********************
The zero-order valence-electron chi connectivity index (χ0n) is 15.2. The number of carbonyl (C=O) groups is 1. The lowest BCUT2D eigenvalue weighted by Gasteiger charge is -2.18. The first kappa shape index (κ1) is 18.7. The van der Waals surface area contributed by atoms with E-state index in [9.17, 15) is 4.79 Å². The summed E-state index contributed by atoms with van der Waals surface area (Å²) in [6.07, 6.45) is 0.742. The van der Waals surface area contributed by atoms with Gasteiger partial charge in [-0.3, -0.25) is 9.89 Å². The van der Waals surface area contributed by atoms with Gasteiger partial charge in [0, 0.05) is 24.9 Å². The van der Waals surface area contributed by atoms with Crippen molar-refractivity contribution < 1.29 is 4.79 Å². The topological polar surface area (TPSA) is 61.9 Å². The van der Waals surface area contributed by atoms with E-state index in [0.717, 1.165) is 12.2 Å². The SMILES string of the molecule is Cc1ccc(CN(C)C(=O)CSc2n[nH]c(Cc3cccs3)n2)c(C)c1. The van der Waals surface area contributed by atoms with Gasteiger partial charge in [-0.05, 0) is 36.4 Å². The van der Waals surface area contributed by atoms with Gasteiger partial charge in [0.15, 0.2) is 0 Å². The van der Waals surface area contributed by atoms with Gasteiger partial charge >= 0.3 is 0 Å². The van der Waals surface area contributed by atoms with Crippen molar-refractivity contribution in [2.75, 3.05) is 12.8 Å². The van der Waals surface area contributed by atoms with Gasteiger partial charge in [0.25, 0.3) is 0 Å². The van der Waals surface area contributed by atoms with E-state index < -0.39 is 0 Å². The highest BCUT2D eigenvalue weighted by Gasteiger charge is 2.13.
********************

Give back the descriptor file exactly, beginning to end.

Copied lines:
The zero-order valence-electron chi connectivity index (χ0n) is 15.2. The number of carbonyl (C=O) groups is 1. The lowest BCUT2D eigenvalue weighted by Gasteiger charge is -2.18. The first kappa shape index (κ1) is 18.7. The van der Waals surface area contributed by atoms with E-state index in [9.17, 15) is 4.79 Å². The summed E-state index contributed by atoms with van der Waals surface area (Å²) in [6.07, 6.45) is 0.742. The van der Waals surface area contributed by atoms with Gasteiger partial charge in [-0.3, -0.25) is 9.89 Å². The van der Waals surface area contributed by atoms with Gasteiger partial charge in [0, 0.05) is 24.9 Å². The van der Waals surface area contributed by atoms with Crippen molar-refractivity contribution < 1.29 is 4.79 Å². The topological polar surface area (TPSA) is 61.9 Å². The van der Waals surface area contributed by atoms with E-state index in [0.717, 1.165) is 12.2 Å². The SMILES string of the molecule is Cc1ccc(CN(C)C(=O)CSc2n[nH]c(Cc3cccs3)n2)c(C)c1. The van der Waals surface area contributed by atoms with Gasteiger partial charge in [-0.05, 0) is 36.4 Å². The van der Waals surface area contributed by atoms with Gasteiger partial charge in [0.15, 0.2) is 0 Å². The van der Waals surface area contributed by atoms with Gasteiger partial charge >= 0.3 is 0 Å². The van der Waals surface area contributed by atoms with Crippen molar-refractivity contribution in [2.75, 3.05) is 12.8 Å². The van der Waals surface area contributed by atoms with Gasteiger partial charge in [0.25, 0.3) is 0 Å². The van der Waals surface area contributed by atoms with E-state index < -0.39 is 0 Å². The highest BCUT2D eigenvalue weighted by Gasteiger charge is 2.13.